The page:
LONDON – Altera Corp. has agreed to acquire Enpirion Inc., a vendor of integrated power conversion products known as PowerSoCs (power system-on-chip), for an undisclosed sum.
Fabless analog semiconductor company Enpirion (Hampton, New Jersey) was founded in 2001 by a team of leading technology experts from Bell Laboratories, who specialize in power management architecture, power semiconductor devices, and high frequency magnetic materials. Enpirion’s PowerSoCs have been in high-volume production since 2005.
The combination of FPGAs with Enpirion's PowerSocs will offer customers higher performance, lower system power, higher reliability, smaller footprint and faster time-to-market, Altera said.
Enpirion's portfolio of DC-DC converters with integrated inductors offers small footprints and high efficiency. Unlike converters made from discrete components Enpirion dc-dc converters are simulated, characterized, validated and production qualified at delivery.
"By adding a power group to Altera, we will bring even more value to system-level designs. Altera’s FPGA roadmap will be enhanced significantly with the addition of Enpirion’s power technologies," said John Daane, president, CEO and chairman of Altera, in a statement.
Ashraf Lotfi, founder and CEO of Enpirion, will serve as an Altera Fellow and chief technologist for Altera's newly-formed power business unit. The company did not indicate whether it would try to integrate FPGA and power conversion technologies monolithically or offer multi-die components.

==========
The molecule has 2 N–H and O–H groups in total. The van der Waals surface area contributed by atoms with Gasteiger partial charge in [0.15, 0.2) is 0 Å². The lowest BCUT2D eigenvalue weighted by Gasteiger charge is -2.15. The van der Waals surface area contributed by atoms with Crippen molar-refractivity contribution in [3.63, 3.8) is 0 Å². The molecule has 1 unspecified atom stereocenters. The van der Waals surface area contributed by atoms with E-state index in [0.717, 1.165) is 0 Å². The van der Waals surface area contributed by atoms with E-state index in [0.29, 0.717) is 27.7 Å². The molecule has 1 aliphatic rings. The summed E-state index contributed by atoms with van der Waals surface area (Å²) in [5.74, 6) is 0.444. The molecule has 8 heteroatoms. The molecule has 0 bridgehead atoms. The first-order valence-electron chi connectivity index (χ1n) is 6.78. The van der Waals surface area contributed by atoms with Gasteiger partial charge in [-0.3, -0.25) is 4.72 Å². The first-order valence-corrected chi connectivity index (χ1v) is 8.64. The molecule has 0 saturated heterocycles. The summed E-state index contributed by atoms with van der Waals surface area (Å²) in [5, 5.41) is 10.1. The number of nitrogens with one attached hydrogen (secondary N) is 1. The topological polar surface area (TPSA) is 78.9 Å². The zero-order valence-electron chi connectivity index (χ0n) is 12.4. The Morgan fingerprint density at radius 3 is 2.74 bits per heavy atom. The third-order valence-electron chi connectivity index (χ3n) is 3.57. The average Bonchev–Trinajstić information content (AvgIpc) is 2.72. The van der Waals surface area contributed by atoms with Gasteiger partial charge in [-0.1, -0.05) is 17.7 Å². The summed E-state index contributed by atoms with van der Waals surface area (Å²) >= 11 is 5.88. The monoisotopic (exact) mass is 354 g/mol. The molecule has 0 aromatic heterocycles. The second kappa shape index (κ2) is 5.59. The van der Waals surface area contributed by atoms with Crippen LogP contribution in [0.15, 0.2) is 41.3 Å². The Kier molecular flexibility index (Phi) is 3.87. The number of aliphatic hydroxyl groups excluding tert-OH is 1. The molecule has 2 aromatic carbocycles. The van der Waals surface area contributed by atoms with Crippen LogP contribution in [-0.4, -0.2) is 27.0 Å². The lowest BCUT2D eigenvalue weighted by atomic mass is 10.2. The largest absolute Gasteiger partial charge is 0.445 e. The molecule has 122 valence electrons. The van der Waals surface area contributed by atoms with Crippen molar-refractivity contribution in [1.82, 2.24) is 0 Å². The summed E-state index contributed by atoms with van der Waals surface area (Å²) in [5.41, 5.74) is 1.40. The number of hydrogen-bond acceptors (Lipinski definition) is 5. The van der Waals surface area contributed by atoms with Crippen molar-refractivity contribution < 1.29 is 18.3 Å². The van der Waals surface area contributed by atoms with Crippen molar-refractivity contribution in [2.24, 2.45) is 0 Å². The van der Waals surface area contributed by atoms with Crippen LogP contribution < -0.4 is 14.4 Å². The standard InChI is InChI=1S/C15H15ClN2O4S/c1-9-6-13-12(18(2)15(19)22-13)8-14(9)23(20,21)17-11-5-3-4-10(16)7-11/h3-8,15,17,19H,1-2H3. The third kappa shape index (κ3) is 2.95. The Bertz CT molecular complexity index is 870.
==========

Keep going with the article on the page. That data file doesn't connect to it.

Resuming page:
I suspect this will give Altera an important edge, especially when they master to build it in: a Power System on a Chip Inside a Chip...
I don't believe Altera should aim to be a significant player in power though and should maintain a certain level of independency for Enpirion. Not only to be able to power competitors FPGA's but also through the channel partners. An independant channel will show more focus and not stop at the FPGA.
Yes, I work for such a channel and I was already designing in Enpirion before they could mass produce their first product.
One of the most important and relatively less researched or developed topics is the on-chip, in-package, etc., supply. I thought at the time (2004-6, while at Spansion) that Enpirion had a very good approach to a significantly more efficient supply. The fact that their technology will be on FPGAs will probably boost the use of the FPGA as part of the final product.
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